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That's awesome! Good to know that the cbr 500 is just barely ahead of its curve but cost so much more, and doesn't look nearly as cool
 

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Good thing you at lest posted up the images because the article seems to be completely missing from the site. Maybe they're saving the article for their physical publication? Weird to retract it and the act irks me...Was so excited to see the link and now it's gone.
 

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Good thing you at lest posted up the images because the article seems to be completely missing from the site. Maybe they're saving the article for their physical publication? Weird to retract it and the act irks me...Was so excited to see the link and now it's gone.
I agree. It's bad enough that it's taking so long for dealers to get these in and now we can't even drool over the stats? It would be one thing if it never showed up, but to get posted and then pulled!? It's like kawasaki is toying with us.
 

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From what I read before it got taken down, it said that the 400 has slightly more HP and slightly less torque than the cbr500 (both numbers were within 1 or 2 of each other) but the Ninja is about 70lbs lighter. I think the abs ninja weighed in at 366 wet on their scale.
 

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It's probably more that they don't want to advertise figures that haven't been fully confirmed. Or maybe Honda was worried about how well the Ninja 400 is performing and was like "hey don't take away customers with that new bike that hasn't even seen a worldwide release yet." Those are very impressive stock figures and its definitely possible for the Ninja to match/surpass the CBR with some tuning.
 

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Discussion Starter #11 (Edited)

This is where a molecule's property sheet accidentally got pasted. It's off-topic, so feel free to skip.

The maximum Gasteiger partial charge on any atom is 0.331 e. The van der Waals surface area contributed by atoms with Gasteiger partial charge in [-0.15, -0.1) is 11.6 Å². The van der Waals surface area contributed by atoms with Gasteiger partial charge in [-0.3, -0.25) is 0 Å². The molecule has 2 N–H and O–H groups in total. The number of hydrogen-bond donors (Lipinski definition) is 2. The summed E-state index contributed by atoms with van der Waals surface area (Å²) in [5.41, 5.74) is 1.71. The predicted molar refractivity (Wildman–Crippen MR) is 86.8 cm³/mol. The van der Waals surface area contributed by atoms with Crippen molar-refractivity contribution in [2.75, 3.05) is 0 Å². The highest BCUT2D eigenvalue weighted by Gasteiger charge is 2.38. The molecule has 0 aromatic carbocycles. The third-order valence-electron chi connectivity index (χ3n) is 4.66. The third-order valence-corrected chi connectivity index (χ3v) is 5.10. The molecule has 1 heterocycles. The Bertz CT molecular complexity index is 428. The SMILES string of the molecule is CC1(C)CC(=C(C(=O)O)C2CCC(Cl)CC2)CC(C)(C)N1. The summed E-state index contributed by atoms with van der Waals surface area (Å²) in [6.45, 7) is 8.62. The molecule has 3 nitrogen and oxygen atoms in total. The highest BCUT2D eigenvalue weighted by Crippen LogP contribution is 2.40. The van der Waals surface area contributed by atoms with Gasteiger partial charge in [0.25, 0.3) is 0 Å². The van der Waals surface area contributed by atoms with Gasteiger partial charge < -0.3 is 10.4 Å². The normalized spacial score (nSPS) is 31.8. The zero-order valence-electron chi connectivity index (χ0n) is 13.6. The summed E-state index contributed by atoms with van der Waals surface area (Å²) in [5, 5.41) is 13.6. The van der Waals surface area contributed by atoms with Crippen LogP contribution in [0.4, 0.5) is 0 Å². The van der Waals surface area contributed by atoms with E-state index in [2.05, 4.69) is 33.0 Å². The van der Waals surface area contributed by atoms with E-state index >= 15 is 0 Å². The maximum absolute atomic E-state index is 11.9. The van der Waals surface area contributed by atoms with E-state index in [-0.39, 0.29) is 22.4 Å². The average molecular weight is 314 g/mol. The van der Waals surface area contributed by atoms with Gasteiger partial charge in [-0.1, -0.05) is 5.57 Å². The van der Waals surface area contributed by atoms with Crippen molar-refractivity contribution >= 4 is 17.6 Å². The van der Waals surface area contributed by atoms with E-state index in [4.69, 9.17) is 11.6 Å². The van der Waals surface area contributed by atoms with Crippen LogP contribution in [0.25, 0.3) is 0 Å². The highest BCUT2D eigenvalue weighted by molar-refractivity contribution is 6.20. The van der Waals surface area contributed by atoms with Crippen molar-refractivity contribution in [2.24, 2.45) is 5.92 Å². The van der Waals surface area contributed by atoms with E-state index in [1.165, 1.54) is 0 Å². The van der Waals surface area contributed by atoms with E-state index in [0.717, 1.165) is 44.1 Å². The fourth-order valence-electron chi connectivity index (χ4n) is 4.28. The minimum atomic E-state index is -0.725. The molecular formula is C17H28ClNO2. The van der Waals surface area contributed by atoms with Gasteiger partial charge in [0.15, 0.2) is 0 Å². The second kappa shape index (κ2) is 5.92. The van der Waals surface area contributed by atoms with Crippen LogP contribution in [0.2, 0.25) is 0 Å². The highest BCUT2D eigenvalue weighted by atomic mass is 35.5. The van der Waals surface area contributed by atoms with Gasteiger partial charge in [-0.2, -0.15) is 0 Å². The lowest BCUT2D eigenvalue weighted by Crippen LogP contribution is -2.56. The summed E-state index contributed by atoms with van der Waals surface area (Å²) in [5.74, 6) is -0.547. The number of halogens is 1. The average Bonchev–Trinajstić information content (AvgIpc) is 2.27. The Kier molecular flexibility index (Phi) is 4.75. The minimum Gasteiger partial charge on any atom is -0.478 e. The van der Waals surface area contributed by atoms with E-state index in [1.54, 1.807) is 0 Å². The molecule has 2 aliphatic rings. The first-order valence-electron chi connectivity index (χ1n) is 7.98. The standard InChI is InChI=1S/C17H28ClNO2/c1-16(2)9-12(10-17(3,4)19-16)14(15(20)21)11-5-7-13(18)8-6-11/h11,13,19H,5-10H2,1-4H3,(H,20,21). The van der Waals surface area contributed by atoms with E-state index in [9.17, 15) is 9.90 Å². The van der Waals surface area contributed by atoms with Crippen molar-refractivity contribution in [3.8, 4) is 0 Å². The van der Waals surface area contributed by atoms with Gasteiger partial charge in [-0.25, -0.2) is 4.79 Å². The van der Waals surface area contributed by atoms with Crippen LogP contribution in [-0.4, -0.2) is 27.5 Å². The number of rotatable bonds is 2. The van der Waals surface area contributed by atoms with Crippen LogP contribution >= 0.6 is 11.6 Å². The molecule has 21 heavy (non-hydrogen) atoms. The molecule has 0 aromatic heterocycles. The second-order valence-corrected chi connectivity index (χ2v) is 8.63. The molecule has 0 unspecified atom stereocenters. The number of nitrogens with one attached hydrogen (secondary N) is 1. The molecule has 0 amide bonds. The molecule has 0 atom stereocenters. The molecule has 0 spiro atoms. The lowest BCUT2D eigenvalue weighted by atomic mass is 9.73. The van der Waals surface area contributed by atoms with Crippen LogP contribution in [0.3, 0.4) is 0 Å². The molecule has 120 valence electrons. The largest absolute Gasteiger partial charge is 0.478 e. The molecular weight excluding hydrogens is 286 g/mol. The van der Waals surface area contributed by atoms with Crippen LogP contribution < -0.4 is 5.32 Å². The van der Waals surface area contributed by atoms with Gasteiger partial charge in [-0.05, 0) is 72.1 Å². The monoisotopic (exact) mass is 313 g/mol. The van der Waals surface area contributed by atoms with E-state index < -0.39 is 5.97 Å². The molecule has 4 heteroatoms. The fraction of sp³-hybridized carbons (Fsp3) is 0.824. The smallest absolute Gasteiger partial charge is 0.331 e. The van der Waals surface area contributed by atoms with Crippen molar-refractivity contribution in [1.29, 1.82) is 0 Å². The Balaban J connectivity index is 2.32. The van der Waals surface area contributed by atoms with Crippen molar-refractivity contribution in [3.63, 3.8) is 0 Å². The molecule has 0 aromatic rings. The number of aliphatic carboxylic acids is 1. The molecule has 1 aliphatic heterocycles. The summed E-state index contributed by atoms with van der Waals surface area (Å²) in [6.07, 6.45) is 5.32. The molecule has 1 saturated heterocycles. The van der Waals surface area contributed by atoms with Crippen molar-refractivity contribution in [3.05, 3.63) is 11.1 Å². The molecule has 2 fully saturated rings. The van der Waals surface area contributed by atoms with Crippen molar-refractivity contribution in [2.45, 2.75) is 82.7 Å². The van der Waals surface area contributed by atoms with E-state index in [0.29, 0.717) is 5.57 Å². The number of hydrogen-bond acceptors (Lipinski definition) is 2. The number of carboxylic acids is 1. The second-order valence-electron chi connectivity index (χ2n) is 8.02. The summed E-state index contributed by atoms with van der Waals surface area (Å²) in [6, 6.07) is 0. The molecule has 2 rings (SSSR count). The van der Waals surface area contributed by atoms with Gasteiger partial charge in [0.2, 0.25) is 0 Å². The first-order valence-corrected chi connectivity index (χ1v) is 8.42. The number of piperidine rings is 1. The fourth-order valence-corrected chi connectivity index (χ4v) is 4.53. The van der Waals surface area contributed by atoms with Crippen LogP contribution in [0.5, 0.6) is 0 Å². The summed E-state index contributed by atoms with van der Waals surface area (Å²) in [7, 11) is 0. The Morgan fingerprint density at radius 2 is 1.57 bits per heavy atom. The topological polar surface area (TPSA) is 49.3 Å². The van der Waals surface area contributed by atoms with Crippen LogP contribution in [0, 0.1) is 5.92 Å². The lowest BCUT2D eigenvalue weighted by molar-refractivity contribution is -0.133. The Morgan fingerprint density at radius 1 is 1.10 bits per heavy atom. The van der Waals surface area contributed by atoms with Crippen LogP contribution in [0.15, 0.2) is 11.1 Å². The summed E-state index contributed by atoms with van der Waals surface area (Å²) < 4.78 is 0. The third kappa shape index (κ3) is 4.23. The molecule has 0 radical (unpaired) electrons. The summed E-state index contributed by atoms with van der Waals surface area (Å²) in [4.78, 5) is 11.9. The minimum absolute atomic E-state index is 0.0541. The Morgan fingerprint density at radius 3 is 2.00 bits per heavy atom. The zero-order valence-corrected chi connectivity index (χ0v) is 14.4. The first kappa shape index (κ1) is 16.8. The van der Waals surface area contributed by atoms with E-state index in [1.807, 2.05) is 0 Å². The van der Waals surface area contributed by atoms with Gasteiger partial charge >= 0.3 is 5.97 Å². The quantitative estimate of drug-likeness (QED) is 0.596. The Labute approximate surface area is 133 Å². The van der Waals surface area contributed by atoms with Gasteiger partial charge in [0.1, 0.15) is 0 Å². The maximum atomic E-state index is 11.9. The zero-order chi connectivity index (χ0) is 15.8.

BAM => Cached Article Link



2018 Kawasaki Ninja 400: Exclusive Dyno Run and Measured Weight!
The small-displacement sportbike class gets one-upped

Kevin Duke | February 5th, 2018 | 4 comments | Print | Email a Friend

Kawasaki’s all-new Ninja 400 is ready to upend the small-displacement sportbike category by offering the triumvirate of appealing motorcycle characteristics: class-leading power, a reasonable price, and swanky good looks.

At a base MSRP of $4,999, the new 400 retails for the same price as the previous Ninja 300, and the 400 is also endowed with a seriously attractive profile. But we already knew that when the Ninja 400 was announced.

What we can exclusively report now is the Ninja 400 produces more power than anything in its class, cranking out a considerable 44.0 horsepower at its rear wheel. Its torque is also healthy, at 25.0 lb-ft when run on the Dynojet 250i at our friend’s shop, Mickey Cohen Motorsports.

Of course, the Ninja 400 is armed with more engine displacement than all but one of its rivals, so it brings a size advantage to the table. But a bike with a bigger engine and similar weight priced at the same or similar MSRP threshold is a net gain. Full of fuel (3.7 gallons), the ABS-equipped Ninja 400 scaled in at 366 pounds, which compares favorably to the claimed wet weight of the 321cc Yamaha R3 ABS (375 lbs) and 384-lb Ninja 300 (with 4.5 gallons of fuel).

Perhaps most appealing is how Kawasaki was able to hold the line on pricing, selling for the same MSRPs as the Ninja 300, at $5,299 for ABS. The sharp-looking KRT edition colorway retails for $5,499 and includes ABS.

For context, Yamaha’s base-model R3 also retails for $4,999. Honda’s CBR300R is cheaper by $300 but is down an enormous 18 horsepower. The CBR500R, while close in power to the Ninja 400, costs much more ($6,599) and weighs a massive 59 lbs extra. KTM’s RC390 retails for $5,499 but includes ABS as standard, and it weighed 364 lbs last time we tested it.